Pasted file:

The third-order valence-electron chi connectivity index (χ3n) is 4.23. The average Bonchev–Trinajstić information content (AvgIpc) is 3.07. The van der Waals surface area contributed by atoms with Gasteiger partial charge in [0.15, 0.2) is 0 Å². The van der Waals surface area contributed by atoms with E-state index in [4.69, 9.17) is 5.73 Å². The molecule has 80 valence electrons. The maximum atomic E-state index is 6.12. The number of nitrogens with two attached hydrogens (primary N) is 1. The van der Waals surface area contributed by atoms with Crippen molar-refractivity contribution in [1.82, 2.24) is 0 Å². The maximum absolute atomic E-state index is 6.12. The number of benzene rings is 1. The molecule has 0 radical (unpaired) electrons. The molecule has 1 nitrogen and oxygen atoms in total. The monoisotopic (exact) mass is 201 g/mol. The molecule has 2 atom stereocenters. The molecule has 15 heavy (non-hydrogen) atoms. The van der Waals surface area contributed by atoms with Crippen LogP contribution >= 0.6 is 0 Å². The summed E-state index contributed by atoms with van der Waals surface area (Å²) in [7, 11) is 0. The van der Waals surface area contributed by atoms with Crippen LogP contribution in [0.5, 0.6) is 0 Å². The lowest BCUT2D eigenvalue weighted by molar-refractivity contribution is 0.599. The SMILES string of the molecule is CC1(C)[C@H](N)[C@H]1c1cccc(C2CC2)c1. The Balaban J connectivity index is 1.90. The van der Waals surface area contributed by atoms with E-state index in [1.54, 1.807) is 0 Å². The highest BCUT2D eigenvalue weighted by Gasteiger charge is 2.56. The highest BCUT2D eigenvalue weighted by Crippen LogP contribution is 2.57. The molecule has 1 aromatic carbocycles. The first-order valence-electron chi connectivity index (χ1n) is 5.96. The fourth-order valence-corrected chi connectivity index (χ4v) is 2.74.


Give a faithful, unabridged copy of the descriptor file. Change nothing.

The third-order valence-electron chi connectivity index (χ3n) is 4.23. The average Bonchev–Trinajstić information content (AvgIpc) is 3.07. The van der Waals surface area contributed by atoms with Gasteiger partial charge in [0.15, 0.2) is 0 Å². The van der Waals surface area contributed by atoms with E-state index in [4.69, 9.17) is 5.73 Å². The molecule has 80 valence electrons. The maximum atomic E-state index is 6.12. The number of nitrogens with two attached hydrogens (primary N) is 1. The van der Waals surface area contributed by atoms with Crippen molar-refractivity contribution in [1.82, 2.24) is 0 Å². The maximum absolute atomic E-state index is 6.12. The number of benzene rings is 1. The molecule has 0 radical (unpaired) electrons. The molecule has 1 nitrogen and oxygen atoms in total. The monoisotopic (exact) mass is 201 g/mol. The molecule has 2 atom stereocenters. The molecule has 15 heavy (non-hydrogen) atoms. The van der Waals surface area contributed by atoms with Crippen LogP contribution >= 0.6 is 0 Å². The summed E-state index contributed by atoms with van der Waals surface area (Å²) in [7, 11) is 0. The van der Waals surface area contributed by atoms with Crippen LogP contribution in [0.5, 0.6) is 0 Å². The lowest BCUT2D eigenvalue weighted by molar-refractivity contribution is 0.599. The SMILES string of the molecule is CC1(C)[C@H](N)[C@H]1c1cccc(C2CC2)c1. The Balaban J connectivity index is 1.90. The van der Waals surface area contributed by atoms with E-state index in [1.54, 1.807) is 0 Å². The highest BCUT2D eigenvalue weighted by Gasteiger charge is 2.56. The highest BCUT2D eigenvalue weighted by Crippen LogP contribution is 2.57. The molecule has 1 aromatic carbocycles. The first-order valence-electron chi connectivity index (χ1n) is 5.96. The fourth-order valence-corrected chi connectivity index (χ4v) is 2.74.